Generating Energy

  • Due to growing concerns of climate change and energy security, clean energy mandates are proliferating globally, and innovations are needed to help bridge steadily increasing demand with supplies of clean power.
  • Thus, teams participating in this track may present novel solar, wind, and biomass technologies, as well as software or hardware enabling the manufacturing, installation, operations, or maintenance of generation technologies.
  • Also pertinent are business models and financing innovations surrounding energy generation, like businesses enabling financing risk reduction or improved underwriting of clean energy projects.

Delivering Energy

  • From storage to smart grid technologies, innovations in energy delivery are needed to enable distributed generation and renewables to be better integrated in our grid infrastructure.
  • Teams in this track might present innovative energy storage technologies, battery management software, or storage integration and development business models.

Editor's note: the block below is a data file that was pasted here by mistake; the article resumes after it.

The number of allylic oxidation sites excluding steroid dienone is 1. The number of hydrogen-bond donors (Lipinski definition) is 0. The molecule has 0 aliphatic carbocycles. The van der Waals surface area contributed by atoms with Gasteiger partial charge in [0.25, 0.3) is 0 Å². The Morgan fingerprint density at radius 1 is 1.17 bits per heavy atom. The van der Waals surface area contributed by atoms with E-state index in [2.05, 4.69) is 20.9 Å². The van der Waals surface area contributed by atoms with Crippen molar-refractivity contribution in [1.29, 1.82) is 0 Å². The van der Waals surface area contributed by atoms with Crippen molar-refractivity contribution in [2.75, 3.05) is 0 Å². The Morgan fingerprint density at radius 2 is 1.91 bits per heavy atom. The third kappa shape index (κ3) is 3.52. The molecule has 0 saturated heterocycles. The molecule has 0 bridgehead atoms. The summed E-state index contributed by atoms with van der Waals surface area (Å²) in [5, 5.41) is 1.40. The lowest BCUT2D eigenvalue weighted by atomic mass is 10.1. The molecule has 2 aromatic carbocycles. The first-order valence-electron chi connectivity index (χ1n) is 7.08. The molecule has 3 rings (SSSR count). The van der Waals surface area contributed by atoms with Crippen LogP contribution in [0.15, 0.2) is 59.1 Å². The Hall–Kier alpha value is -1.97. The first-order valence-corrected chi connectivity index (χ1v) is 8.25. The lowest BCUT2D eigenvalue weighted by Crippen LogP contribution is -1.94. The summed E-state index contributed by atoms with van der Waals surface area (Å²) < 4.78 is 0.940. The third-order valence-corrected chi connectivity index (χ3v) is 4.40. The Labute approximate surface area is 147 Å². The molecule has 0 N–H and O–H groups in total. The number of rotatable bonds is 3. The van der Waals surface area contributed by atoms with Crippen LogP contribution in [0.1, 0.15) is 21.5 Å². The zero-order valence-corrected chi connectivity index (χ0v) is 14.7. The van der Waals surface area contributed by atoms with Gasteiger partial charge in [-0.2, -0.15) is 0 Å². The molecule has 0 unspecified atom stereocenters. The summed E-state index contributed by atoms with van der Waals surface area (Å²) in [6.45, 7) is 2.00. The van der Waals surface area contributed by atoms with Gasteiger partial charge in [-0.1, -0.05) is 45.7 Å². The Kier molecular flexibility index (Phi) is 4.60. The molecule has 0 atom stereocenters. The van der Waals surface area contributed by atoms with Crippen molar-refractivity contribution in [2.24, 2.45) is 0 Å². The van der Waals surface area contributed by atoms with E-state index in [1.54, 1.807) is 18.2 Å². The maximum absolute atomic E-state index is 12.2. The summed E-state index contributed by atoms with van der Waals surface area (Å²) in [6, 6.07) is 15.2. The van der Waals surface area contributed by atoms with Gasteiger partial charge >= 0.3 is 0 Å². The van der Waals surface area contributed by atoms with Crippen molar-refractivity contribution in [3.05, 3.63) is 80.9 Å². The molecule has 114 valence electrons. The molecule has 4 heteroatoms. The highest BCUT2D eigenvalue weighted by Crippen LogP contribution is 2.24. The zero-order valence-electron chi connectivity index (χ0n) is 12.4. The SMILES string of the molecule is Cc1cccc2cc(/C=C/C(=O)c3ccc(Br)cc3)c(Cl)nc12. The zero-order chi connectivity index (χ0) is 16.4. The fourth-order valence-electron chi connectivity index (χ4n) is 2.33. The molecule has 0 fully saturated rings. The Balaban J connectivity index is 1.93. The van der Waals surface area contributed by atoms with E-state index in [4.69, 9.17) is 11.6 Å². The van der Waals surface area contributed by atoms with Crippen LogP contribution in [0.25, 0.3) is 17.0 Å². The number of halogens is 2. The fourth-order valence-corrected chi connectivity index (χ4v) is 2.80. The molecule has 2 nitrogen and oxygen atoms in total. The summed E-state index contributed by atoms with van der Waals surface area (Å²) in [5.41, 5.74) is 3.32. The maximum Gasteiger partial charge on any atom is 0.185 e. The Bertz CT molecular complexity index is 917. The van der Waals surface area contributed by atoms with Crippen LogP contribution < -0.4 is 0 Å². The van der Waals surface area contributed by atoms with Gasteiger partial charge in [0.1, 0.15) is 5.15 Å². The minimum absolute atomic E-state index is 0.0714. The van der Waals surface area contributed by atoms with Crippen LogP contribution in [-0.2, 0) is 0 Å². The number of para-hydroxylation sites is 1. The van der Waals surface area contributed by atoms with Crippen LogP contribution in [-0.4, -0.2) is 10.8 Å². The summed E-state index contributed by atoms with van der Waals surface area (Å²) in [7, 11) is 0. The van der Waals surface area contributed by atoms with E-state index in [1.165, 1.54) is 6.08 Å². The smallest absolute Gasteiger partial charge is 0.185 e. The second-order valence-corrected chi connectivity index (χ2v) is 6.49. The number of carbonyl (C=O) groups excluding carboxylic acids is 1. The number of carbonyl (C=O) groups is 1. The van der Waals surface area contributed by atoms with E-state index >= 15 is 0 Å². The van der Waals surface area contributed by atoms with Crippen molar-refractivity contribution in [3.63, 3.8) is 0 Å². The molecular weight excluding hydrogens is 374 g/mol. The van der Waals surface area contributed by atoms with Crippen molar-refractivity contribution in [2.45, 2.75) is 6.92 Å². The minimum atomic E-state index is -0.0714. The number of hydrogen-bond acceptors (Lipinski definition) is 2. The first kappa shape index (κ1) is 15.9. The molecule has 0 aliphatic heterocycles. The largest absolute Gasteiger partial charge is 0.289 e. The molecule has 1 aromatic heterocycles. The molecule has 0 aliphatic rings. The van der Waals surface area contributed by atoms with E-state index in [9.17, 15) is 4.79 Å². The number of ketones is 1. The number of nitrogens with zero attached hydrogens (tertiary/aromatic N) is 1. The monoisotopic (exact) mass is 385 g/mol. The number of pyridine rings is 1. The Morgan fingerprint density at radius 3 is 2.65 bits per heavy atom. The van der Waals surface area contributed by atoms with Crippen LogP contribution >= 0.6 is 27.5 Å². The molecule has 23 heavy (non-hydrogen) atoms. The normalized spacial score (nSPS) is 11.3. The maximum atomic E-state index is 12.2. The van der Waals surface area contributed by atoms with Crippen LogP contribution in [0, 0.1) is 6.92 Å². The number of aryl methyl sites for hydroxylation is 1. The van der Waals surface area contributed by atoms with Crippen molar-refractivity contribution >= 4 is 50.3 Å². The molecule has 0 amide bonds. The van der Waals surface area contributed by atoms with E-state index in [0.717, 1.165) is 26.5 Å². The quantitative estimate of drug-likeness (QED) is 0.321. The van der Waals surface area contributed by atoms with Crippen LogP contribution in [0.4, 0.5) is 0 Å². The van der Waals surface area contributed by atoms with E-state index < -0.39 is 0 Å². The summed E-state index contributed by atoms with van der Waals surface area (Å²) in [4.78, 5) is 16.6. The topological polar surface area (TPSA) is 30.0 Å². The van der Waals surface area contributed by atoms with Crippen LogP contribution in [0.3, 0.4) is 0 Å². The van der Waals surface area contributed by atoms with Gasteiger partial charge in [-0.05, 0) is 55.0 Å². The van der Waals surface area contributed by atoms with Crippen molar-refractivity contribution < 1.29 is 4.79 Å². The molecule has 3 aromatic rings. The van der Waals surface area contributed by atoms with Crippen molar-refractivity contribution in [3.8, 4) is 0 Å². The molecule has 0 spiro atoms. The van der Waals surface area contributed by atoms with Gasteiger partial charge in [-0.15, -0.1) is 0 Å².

• Smart grid technologies for utilities, transmission improvements, demand-response technologies, and grid optimization software also fall under this umbrella.
  • The track also includes certain EV technologies like charging stations.



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Improving Energy Usage

  • Energy efficiency and other demand side measures can greatly lower the need for energy and thus lower emissions.
  • Technologies well-suited to this track include those reducing household electric, heating, and cooling demand, as well as  public, commercial, and industrial energy demand reduction measures.
  • A broad range of EV technologies are also appropriate for the track.

Energy for Developing Economies

  • 1.2 billion people globally do not have access to electricity. This track is for teams developing solutions to this global problem.
  •  They may present businesses across the full range of clean energy topics but must have a clear developing economy focus.